Canadian Museum of Inuit Art

Founded in 2007, the Canadian Museum of Inuit Art was located in Toronto and featured exhibits dedicated to Inuit culture and art. The establishment closed doors in 2016 mainly due to a decrease in revenue and the number of visitors after construction activities that took place along Queens Quay West. Sadly, due to financial struggles, the establishment closed permanently because it was running mainly on revenues from sales in the gift shop as well as grants and donations.

Workshops and Activities

The museum operated for 9 years and organized educational workshops to teach visitors about Inuit culture and contemporary art. Workshops were organized by Inuit artists such as Jaco Ishulutak, Sylvia Cloutier, and Noah Maniapik. They focused on different themes, crafts, and activities, including carving, throat singing, and printmaking.

The Museum’s Collection and Works of Art

The museum showcased a collection of prints, wall hangings, and sculptures made by Inuit artists. Diverse materials are used to create original works of art, from bone and ivory to caribou antler, stone, sealskin, and others. The museum also featured a collection of abstract works of art and sculptures made of whale bones. In fact, the collection comprised between 600 and 1,000 works of art, including textile art, ceramics, drawings, prints, and more. Some pieces were part of the permanent exhibition while others were on loan from different exhibits and collections. The large sculptures were quite impressive, and there was a multimedia area for visitors to learn about the artist who created the bulk of works of art showcased in the museum. The majority of works of art were displayed in the museum thanks to the sponsorship of Eric Sprott.

Different exhibitions were showcased in the museum, the most notable of which The Art of Play and Celebrating Five Decades of Artistic Achievement.


The idea behind the museum was to encourage visitors to learn more about Inuit heritage and history. The collection also offered visitors the opportunity to discover different aspects of Inuit culture and communities from all across Canada. This was the only public museum to feature works of art devoted to Inuit culture. The main goal was to use revenue in support of acquisition, educational, and cultural programs.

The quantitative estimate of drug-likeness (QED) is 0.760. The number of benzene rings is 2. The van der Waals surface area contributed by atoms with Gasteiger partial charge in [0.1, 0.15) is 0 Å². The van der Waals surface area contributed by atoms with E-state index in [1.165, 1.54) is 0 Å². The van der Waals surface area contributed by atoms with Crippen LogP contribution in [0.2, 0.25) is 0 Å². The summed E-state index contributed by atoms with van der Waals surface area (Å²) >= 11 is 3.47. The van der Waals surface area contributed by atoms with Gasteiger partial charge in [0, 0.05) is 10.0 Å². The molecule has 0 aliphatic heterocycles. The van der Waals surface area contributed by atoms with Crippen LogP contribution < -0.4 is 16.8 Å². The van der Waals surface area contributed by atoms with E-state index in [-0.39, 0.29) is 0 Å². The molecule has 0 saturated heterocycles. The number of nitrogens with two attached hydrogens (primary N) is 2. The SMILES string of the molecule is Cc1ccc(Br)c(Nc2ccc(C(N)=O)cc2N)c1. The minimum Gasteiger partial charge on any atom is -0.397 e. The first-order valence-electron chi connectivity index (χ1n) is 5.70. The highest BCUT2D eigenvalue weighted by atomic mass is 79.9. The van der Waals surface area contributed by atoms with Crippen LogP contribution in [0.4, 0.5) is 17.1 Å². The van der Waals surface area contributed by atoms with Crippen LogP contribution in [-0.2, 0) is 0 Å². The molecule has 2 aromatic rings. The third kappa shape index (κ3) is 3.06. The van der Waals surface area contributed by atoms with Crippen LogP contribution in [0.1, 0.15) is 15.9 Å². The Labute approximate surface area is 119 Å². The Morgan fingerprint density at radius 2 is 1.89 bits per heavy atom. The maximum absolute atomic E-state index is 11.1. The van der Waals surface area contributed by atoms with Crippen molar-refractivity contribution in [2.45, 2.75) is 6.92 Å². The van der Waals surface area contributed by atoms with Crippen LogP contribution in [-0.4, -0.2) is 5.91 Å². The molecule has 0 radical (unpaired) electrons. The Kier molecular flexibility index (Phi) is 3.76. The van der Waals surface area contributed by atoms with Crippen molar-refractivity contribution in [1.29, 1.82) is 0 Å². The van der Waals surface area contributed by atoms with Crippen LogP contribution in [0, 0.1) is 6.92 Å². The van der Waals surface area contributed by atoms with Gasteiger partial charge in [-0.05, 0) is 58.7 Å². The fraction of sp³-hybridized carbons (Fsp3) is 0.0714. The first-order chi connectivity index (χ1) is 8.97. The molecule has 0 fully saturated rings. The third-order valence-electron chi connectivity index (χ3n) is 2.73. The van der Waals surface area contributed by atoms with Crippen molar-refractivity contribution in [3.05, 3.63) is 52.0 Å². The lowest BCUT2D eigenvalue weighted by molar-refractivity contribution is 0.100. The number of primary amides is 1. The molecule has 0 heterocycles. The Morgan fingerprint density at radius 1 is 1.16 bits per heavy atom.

Additional Information

A visit took between about 30 minutes and 1 ½ hours on average. There was also a gift shop for visitors to buy souvenirs as well as books, packing dolls, and jewelry. Inuit paintings could be purchased at a store on the other side of the Museum of Inuit Art. The establishment was also an admissions partner of the Gardiner Museum, Design Exchange, and the Bata Shoe Museum.

Other Museums That Showcase Inuit Art

There are other museums that feature works of art and artefacts, including the McMichael Canadian Art Collection, the Art Gallery of Ontario, and the Royal Ontario Museum. They all have good size collections that are dedicated to Inuit art. The Art Gallery of Ontario, for example, showcases a collection of over 175 works of art, including drawings, prints, and sculptures. The collection displays the works of notable artists such as Annie Pootoogook, Karoo Ashevak, Kenojuak Ashevak, and David Piqtoukun, among others. New places are also being opened to showcase Inuit culture and art. The Inuit Art Centre will open doors in 2020 to help educate the public and visitors about Canadian Inuit culture, language, heritage, and art.